Jennife Kent Hero

“As a child, as soon as I could read and write, I wrote short stories and plays,” the Brisbane-born writer-director Jennifer Kent says. “I was about seven when I put on my first play: wrote, directed and acted in it. This was a natural desire for me, a compulsion. I did it until I auditioned for [Sydney drama school] NIDA." 

Kent began her career as an actress primarily in television. She was a main cast member of Murder Call, from creator Hal McElroy, playing Constable Dee Suzeraine in all 31 episodes of the series. She also appeared in several episodes of other Australian TV series such as All Saints, Police Rescue and Above the Law

Having been an acting teacher for 13 years at major institutions such as NIDA, Kent was inspired after seeing Dancer in the Dark to pursue a career as a filmmaker. She wrote to the film’s director, Lars von Trier, asking to study under him. In 2002 von Trier allowed her to assist him as part of a directing attachment on the set of his film Dogville (LFS 2004) starring Nicole Kidman. In 2006 Kent directed an episode of Two Twisted, an Australian series following in the tradition of The Twilight Zone.

It was her first feature-length film The Babadook that played in the 2014 Sundance Film Festival that confirmed her path in film directing.  She was sent a pile of scripts to consider, including Hollywood comic-book movies, after The Babadook was acclaimed internationally as one of the freshest horror films.  Some of these US scripts appealed both creatively and financially, but Kent rejected all of them to write and direct a film she wanted to call The Nightingale – as in a woman who sings finding her voice on another level – even before she had worked out the story.  "I really have to feel very deeply about the theme and the thread of a story to want to go the whole distance with it. Filmmaking is a very gruelling and taxing process and it takes your life away.  If I'm going to do that, I want to make sure that the story I'm telling is really something I can stand behind. And often things looked appealing, but they didn't have that central story that gave me that devotion.”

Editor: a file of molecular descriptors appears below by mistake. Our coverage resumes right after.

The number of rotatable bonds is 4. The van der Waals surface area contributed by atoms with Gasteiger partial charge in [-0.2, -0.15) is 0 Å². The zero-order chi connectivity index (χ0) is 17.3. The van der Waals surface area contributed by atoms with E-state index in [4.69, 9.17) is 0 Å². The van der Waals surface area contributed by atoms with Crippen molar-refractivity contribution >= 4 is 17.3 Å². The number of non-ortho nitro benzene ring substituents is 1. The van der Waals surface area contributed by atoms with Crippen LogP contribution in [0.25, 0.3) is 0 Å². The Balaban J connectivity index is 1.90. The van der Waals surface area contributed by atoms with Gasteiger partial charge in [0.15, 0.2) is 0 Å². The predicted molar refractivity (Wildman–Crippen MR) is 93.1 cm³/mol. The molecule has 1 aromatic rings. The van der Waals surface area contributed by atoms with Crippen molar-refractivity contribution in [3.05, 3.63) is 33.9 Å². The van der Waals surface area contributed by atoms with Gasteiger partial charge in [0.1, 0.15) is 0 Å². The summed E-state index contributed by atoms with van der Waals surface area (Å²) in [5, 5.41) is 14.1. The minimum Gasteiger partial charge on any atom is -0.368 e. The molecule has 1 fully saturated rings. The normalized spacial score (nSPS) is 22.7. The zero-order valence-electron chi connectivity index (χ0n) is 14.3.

Sources

The Nightingale Poster